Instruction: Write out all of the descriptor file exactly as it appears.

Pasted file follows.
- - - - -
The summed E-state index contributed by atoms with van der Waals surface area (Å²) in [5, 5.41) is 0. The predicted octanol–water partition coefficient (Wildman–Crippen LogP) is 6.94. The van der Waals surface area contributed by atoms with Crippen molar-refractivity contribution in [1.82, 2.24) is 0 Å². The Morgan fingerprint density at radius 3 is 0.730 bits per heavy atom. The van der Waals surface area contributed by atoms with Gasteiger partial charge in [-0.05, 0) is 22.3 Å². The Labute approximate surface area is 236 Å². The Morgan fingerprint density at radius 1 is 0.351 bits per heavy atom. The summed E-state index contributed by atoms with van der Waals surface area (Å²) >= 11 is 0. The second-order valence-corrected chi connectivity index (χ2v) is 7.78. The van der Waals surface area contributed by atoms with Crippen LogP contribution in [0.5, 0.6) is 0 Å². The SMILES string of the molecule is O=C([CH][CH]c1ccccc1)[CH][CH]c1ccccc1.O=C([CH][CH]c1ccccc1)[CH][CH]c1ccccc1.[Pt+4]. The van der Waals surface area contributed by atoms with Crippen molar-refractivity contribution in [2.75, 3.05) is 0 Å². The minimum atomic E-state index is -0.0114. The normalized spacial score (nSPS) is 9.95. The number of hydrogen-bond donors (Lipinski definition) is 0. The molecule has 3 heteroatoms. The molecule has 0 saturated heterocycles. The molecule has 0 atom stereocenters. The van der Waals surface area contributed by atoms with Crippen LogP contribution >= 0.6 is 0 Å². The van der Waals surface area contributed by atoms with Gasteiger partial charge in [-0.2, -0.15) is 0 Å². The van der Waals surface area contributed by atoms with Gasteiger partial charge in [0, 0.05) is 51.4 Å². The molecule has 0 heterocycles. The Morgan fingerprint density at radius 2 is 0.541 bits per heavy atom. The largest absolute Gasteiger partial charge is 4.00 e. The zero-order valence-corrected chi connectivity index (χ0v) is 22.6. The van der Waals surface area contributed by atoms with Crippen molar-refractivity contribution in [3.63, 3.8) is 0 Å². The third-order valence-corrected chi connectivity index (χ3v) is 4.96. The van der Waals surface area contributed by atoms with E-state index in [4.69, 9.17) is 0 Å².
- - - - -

The summed E-state index contributed by atoms with van der Waals surface area (Å²) in [5, 5.41) is 0. The predicted octanol–water partition coefficient (Wildman–Crippen LogP) is 6.94. The van der Waals surface area contributed by atoms with Crippen molar-refractivity contribution in [1.82, 2.24) is 0 Å². The Morgan fingerprint density at radius 3 is 0.730 bits per heavy atom. The van der Waals surface area contributed by atoms with Gasteiger partial charge in [-0.05, 0) is 22.3 Å². The Labute approximate surface area is 236 Å². The Morgan fingerprint density at radius 1 is 0.351 bits per heavy atom. The summed E-state index contributed by atoms with van der Waals surface area (Å²) >= 11 is 0. The second-order valence-corrected chi connectivity index (χ2v) is 7.78. The van der Waals surface area contributed by atoms with Crippen LogP contribution in [0.5, 0.6) is 0 Å². The SMILES string of the molecule is O=C([CH][CH]c1ccccc1)[CH][CH]c1ccccc1.O=C([CH][CH]c1ccccc1)[CH][CH]c1ccccc1.[Pt+4]. The van der Waals surface area contributed by atoms with Crippen molar-refractivity contribution in [2.75, 3.05) is 0 Å². The minimum atomic E-state index is -0.0114. The normalized spacial score (nSPS) is 9.95. The number of hydrogen-bond donors (Lipinski definition) is 0. The molecule has 3 heteroatoms. The molecule has 0 saturated heterocycles. The molecule has 0 atom stereocenters. The van der Waals surface area contributed by atoms with Crippen LogP contribution >= 0.6 is 0 Å². The van der Waals surface area contributed by atoms with Gasteiger partial charge in [-0.2, -0.15) is 0 Å². The van der Waals surface area contributed by atoms with Gasteiger partial charge in [0, 0.05) is 51.4 Å². The molecule has 0 heterocycles. The Morgan fingerprint density at radius 2 is 0.541 bits per heavy atom. The largest absolute Gasteiger partial charge is 4.00 e. The zero-order valence-corrected chi connectivity index (χ0v) is 22.6. The van der Waals surface area contributed by atoms with Crippen molar-refractivity contribution in [3.63, 3.8) is 0 Å². The third-order valence-corrected chi connectivity index (χ3v) is 4.96. The van der Waals surface area contributed by atoms with E-state index in [4.69, 9.17) is 0 Å².